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5 Popular Social Platforms & Apps with Glaring Privacy Issues

5 Popular Social Platforms & Apps with Glaring Privacy Issues

2016 saw one of the biggest mud fights between the U.S government and one of the most popular agents of big data, Apple. The FBI wanted access to the iPhone used by Syed Farook, one of the San Bernardino shooters who killed 14 people in late 2015. Apple resisted the government’s request, citing the risk of setting a dangerous precedence in efforts to safeguard user data and personal information.

Among other things, this has exposed the soft underbelly of human rights and freedoms in the face of a growing digital world that is ferrying more data than was ever imaginable. Social platforms and mobile apps are becoming more data-centric, usually depending on personal information to improve and customize the user’s experience.

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    But are these platforms doing enough to ensure your information is protected?

    Check out these 5 popular messaging platforms where your personal data might just be at risk.

    1. BlackBerry Messenger

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    BlackBerry Messenger – BBM

      Long before WhatsApp and Google Hangouts became famous, BlackBerry Messenger – BBM – was the king of instant messaging. In the mid-2000s, instant messaging was a fast and often cheaper way of sending messages and BBM was comfortably in the driver’s seat. By 2012, BBM had over 60 million users around the world.

      A few years later, BlackBerry started its downfall, taking BBM with it. There were many reasons for the fall of BlackBerry, one of them being privacy issues with BBM. While BBM provided end-to-end encryption for messages on the platform, this was only available in the paid version of the app. This meant that users with the basic version of the application did not have their messages encrypted.

      BBM only recently unlocked some of the privacy features on the premium package for its basic users. Others are still exclusively available on the premium version, which basically means data associated with basic users can still be accessed by governments and spy agencies whenever they want to.

      2. Snapchat

      Snapchat

        Since its launch in 2011, Snapchat has grown to become one of the most popular social platforms for image and video sharing. Snapchat allows you to take photos and videos which are then deleted 10 seconds after the recipient views them. That means you are less likely to get stalkers and other sinister individuals downloading your photos and videos for their personal use, right? Wrong.

        Users can still take screenshots of your pictures before the 10-second countdown expires. You still get a notification when a screenshot is taken, but that’s pretty much the only defense you have.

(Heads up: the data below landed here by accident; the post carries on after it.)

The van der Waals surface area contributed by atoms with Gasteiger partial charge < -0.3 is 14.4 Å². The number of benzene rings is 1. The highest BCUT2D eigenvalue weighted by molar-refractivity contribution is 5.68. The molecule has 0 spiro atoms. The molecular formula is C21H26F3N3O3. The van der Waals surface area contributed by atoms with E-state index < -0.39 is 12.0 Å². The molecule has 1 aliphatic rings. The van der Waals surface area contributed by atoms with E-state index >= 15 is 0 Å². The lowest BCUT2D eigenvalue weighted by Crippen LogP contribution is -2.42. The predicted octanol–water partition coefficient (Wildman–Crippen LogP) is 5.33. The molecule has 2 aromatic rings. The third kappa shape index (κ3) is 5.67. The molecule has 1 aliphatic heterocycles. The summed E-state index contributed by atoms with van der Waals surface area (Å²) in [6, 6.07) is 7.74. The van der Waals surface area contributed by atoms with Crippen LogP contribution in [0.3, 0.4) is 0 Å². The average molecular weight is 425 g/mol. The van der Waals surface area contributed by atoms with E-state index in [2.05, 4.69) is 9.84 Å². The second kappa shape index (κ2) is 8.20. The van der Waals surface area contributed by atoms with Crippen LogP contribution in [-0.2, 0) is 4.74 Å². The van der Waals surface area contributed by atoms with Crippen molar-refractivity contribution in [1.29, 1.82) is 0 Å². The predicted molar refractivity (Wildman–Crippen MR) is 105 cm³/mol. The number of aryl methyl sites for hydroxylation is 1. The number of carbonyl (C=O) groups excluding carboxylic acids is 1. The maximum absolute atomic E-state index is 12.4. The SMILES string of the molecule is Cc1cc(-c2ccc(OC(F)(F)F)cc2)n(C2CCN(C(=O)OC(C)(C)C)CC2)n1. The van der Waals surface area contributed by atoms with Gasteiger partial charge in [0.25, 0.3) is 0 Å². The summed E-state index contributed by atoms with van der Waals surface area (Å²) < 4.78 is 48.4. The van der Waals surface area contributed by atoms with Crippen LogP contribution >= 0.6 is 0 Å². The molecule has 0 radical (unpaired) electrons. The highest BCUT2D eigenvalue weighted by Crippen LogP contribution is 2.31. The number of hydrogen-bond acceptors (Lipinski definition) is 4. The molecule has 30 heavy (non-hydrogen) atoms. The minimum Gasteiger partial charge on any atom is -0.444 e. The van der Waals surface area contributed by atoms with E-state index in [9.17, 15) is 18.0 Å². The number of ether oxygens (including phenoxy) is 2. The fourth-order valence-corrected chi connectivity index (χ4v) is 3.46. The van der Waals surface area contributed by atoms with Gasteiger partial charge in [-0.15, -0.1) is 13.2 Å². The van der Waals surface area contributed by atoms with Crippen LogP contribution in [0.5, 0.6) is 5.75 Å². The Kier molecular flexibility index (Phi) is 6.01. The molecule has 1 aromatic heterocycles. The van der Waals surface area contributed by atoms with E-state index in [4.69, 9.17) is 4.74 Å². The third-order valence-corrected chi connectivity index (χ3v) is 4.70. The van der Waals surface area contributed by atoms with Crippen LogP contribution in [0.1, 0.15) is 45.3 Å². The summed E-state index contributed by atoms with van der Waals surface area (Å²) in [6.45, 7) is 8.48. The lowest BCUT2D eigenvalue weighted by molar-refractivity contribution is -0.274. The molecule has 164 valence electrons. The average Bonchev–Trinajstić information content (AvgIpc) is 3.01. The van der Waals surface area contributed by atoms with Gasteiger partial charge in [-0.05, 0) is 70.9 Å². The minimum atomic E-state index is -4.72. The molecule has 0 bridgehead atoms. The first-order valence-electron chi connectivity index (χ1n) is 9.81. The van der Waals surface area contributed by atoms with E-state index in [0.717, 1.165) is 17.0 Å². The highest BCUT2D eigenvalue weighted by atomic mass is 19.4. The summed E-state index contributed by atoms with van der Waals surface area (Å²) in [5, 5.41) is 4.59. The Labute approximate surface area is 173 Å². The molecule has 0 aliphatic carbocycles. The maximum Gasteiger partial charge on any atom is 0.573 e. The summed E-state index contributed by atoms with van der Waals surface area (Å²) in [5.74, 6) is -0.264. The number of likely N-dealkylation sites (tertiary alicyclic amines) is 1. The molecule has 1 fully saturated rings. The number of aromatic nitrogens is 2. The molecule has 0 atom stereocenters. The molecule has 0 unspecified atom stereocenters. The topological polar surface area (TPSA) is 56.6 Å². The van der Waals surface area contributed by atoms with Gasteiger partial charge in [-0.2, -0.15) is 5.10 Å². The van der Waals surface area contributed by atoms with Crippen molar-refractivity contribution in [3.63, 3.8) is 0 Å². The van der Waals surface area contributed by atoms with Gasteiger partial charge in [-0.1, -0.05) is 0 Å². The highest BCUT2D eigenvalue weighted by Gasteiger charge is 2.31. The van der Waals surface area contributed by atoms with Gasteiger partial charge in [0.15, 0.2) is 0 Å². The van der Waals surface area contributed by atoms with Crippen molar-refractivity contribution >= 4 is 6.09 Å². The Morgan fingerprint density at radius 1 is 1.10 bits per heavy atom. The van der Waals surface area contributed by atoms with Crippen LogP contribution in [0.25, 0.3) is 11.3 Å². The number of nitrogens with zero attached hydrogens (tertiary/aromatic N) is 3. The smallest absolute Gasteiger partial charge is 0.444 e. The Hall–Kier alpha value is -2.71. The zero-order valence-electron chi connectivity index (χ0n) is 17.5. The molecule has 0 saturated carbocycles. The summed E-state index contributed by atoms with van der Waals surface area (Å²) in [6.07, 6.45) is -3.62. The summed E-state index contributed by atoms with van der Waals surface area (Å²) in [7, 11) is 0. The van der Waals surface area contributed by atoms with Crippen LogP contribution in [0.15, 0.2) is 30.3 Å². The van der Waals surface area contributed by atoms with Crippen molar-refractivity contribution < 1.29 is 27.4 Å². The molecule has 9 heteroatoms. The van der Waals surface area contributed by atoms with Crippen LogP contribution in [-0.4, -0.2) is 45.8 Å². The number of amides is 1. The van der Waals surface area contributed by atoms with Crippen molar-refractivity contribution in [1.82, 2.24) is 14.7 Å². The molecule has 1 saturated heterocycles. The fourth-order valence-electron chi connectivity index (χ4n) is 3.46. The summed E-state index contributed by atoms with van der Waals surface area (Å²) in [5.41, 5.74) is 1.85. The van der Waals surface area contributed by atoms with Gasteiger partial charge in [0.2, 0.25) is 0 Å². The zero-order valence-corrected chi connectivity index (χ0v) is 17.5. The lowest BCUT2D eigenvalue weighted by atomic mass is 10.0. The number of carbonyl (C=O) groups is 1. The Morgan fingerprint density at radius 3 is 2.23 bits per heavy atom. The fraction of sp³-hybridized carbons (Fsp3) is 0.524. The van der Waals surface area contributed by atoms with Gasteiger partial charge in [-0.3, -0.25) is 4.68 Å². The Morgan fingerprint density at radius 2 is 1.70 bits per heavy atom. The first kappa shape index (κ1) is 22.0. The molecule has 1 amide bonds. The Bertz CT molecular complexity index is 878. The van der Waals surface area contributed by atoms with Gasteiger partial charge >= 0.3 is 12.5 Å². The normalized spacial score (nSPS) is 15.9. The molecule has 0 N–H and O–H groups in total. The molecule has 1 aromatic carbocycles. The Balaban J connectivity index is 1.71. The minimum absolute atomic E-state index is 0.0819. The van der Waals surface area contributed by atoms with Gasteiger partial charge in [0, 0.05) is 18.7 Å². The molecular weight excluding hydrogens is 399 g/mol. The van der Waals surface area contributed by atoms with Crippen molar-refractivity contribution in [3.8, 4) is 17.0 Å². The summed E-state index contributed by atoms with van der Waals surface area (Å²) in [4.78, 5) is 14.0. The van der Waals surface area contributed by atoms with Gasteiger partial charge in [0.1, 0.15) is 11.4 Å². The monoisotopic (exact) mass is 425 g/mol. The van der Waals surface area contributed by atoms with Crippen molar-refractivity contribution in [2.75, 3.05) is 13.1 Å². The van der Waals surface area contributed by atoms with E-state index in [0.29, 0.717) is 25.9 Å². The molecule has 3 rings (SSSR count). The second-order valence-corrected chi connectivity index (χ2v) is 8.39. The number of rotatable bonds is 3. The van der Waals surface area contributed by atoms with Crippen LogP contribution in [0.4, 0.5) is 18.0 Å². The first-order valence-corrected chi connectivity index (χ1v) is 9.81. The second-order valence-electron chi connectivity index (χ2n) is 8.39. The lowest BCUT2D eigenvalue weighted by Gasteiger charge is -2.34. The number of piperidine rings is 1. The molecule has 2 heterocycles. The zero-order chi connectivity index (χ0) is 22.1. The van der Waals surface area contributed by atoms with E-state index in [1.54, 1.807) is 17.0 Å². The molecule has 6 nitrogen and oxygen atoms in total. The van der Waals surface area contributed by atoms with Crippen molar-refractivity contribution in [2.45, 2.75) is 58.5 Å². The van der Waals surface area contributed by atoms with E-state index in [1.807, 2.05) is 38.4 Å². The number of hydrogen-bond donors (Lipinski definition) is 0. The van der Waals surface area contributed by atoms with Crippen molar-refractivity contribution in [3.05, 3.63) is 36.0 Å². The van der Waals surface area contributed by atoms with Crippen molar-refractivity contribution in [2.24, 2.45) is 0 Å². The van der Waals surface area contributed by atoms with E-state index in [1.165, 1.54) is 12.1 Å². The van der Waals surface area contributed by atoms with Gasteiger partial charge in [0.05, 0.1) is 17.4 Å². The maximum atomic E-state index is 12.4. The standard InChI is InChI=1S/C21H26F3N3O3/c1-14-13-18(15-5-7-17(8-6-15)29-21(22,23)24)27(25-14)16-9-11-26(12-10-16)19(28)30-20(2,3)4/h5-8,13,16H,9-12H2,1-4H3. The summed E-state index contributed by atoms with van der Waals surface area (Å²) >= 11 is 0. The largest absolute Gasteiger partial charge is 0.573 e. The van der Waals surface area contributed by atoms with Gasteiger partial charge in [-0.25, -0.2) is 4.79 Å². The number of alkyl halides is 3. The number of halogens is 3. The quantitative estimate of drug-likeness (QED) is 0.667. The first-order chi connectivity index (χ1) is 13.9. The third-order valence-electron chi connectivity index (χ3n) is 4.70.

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        Snapchat provides no true data encryption and can track your media and messages, contrary to what its privacy policy says. Snapchat provided data to the government upon request in 2015, which indicates cached user data is still stored on Snapchat servers.

        Snapchat also says in its privacy policy that your permission is required to access contacts and photos on your phone. However, it allows users to search for friends using Snapcodes, username, and from the user’s address book, which means users still get tracked by Snapchat. You can also find Snapchat friends using a number of external directories.

        3. Google Hangouts

        Google hangout

          Google Hangouts is one of Google’s IM platforms that offer one of the simplest interfaces for any IM platform. Hangouts supports video calls and conferencing, which makes it a worthy alternative to Skype. However, Hangouts doesn’t support end-to-end encryption, which makes it easy for anyone with the right tools and authority to access your messages.

          The guys at Google are however kind enough to notify you of this fact, which is laid down in their privacy policy. Otherwise, Google Hangouts is a very functional alternative to other popular IM platforms on Android and iOS platforms.

          4. Viber

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          Viber

            Viber is another popular IM app that enables users to send and receive both voice and video messages. It has over 100 million active monthly users and growing, which makes it extremely popular in a world dominated by WhatsApp and Facebook Messenger.

            Viber provides end-to-end encryption for messages sent between its users. However, Viber does not provide a definition of threats on its policy document and also has a poor notification system about available threats within the app.

            5. WeChat

            Wechat

              WeChat is a cross-platform IM application that enables users to send voice, video, and text messages. It is also one of the fastest growing chat applications in the world, with over a billion accounts having been created as of 2016. It is owned by Tencent, a company based in China, which means communication via the app is regulated under Chinese law.

              WeChat collects personal information from users but does not apply any form of encryption on messages sent between users. Amnesty International recently cited WeChat as one of the platforms with the poorest policies for freedom of expression and data security. This essentially means that any data and personal information sent via WeChat can be accessed by third parties such as governments.

              Conclusion